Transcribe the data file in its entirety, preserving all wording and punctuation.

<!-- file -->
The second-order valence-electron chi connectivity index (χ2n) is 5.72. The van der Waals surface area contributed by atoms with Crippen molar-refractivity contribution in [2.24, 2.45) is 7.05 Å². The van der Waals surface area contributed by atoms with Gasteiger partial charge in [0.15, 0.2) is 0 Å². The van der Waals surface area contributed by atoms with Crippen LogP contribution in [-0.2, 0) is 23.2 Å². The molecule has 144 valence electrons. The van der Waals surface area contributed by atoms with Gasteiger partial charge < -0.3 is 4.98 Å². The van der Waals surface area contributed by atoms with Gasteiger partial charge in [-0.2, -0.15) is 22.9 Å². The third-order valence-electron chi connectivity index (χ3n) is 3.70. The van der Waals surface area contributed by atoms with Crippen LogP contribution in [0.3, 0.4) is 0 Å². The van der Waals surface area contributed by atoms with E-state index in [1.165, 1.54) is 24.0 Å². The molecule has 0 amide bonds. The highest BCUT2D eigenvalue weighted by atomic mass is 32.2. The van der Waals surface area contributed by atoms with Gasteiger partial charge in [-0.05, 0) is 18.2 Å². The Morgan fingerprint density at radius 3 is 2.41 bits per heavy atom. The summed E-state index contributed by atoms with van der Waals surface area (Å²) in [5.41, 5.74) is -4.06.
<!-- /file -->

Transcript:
The second-order valence-electron chi connectivity index (χ2n) is 5.72. The van der Waals surface area contributed by atoms with Crippen molar-refractivity contribution in [2.24, 2.45) is 7.05 Å². The van der Waals surface area contributed by atoms with Gasteiger partial charge in [0.15, 0.2) is 0 Å². The van der Waals surface area contributed by atoms with Crippen LogP contribution in [-0.2, 0) is 23.2 Å². The molecule has 144 valence electrons. The van der Waals surface area contributed by atoms with Gasteiger partial charge < -0.3 is 4.98 Å². The van der Waals surface area contributed by atoms with Gasteiger partial charge in [-0.2, -0.15) is 22.9 Å². The third-order valence-electron chi connectivity index (χ3n) is 3.70. The van der Waals surface area contributed by atoms with Crippen LogP contribution in [0.3, 0.4) is 0 Å². The van der Waals surface area contributed by atoms with E-state index in [1.165, 1.54) is 24.0 Å². The molecule has 0 amide bonds. The highest BCUT2D eigenvalue weighted by atomic mass is 32.2. The van der Waals surface area contributed by atoms with Gasteiger partial charge in [-0.05, 0) is 18.2 Å². The Morgan fingerprint density at radius 3 is 2.41 bits per heavy atom. The summed E-state index contributed by atoms with van der Waals surface area (Å²) in [5.41, 5.74) is -4.06.